The husband found a restaurant on Yelp that had amazing reviews and that had plenty of vegetarian options for him to choose from. I had my heart set on having some gnocchi and anchovies because that is what I read was a regional dish of sorts. Plus, my first night in Italy in 30 years I felt I should have my favorite pasta dish. I was, after all, on a roll with eating steak tartare and fois gras my first two nights in France. All that I missed was escargot but it wasn't for not trying. We tried to find the restaurant. It was called Piccolo David...something or other. We went up the hill. We went down the hill. No luck. It started getting late and I had not eaten since breakfast so I became a bit loopy. We decided to just eat anywhere. And wouldn't you know it, the second we gave up looking for the restaurant, we walked right up to it. But they place was packed. There was only one table for outside eating and it was full and the restaurant was mostly inside where it was hot and muggy. We tried to wait but it was taking forever and the waitress said that if there is an open table we should just take it because she won't save it for us. We gave up and figured any restaurant would do since it IS Italy. We didn't think it would be too difficult to find a place that had pasta and pizza.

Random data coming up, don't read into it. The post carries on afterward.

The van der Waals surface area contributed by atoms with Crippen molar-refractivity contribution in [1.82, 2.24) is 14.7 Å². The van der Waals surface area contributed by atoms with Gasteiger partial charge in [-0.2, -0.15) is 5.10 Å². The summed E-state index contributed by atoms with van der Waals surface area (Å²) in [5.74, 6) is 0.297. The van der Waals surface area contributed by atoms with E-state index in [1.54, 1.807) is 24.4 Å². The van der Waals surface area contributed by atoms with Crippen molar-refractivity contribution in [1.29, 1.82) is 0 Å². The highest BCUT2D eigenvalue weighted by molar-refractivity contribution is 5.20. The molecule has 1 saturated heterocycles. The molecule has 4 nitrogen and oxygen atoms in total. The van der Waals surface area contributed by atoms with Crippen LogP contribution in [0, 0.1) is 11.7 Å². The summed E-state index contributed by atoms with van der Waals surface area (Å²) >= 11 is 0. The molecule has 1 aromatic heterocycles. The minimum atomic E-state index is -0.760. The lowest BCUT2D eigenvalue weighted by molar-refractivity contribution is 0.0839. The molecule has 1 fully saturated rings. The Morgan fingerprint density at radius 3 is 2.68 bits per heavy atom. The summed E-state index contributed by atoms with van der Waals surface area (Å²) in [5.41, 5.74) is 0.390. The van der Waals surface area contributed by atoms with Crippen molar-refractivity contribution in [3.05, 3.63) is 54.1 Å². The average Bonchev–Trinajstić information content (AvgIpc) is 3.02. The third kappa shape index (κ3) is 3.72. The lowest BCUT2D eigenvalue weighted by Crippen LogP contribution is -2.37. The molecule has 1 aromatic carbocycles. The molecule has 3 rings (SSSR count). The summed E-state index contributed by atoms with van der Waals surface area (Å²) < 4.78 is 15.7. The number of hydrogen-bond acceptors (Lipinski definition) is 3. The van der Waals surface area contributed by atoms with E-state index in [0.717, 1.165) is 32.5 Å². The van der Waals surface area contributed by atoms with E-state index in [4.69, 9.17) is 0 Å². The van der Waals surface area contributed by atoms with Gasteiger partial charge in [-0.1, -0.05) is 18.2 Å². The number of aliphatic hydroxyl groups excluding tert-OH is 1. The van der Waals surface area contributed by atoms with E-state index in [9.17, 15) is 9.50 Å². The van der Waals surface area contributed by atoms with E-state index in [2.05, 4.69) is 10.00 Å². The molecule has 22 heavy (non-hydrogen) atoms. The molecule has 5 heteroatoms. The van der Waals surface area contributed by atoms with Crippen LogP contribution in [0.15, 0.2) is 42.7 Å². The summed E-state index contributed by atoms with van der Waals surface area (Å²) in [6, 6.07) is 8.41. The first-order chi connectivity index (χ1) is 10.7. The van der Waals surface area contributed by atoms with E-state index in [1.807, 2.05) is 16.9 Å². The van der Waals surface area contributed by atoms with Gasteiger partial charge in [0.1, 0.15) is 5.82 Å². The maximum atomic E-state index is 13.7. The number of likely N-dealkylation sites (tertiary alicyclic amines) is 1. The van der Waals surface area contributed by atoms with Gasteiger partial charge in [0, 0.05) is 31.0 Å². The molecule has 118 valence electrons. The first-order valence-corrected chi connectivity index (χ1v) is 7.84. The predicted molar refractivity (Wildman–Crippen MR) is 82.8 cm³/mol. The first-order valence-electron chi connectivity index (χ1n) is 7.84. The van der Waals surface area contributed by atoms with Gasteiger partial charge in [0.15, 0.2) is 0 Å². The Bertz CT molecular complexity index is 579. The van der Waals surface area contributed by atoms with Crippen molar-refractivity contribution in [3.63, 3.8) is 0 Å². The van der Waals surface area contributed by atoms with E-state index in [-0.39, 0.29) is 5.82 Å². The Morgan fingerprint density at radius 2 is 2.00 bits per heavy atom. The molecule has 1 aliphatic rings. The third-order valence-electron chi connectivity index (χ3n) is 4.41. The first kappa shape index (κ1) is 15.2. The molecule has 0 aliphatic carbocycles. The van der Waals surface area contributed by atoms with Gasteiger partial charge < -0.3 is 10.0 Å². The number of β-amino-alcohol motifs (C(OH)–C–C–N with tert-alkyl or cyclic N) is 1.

We were wrong. There was not one place that had pasta and pizza. If it did, it had seafood in one or all so we were left circling and circling like a hawk on acid over a field of seafood mice. We noticed in our extended tour of the old town of Monterosso that people were setting up banners on the building exteriors and setting candles lining the streets. This sent up red flags, no pun intended as the banners were actually red flags. Last time we saw people setting up festivities late at night it was because there was a surprise (surprise to us at least) celebration at 6am where they set off cannons. Luckily for us it was a nightime celebration that we would find ourselves in the middle of later on in the night.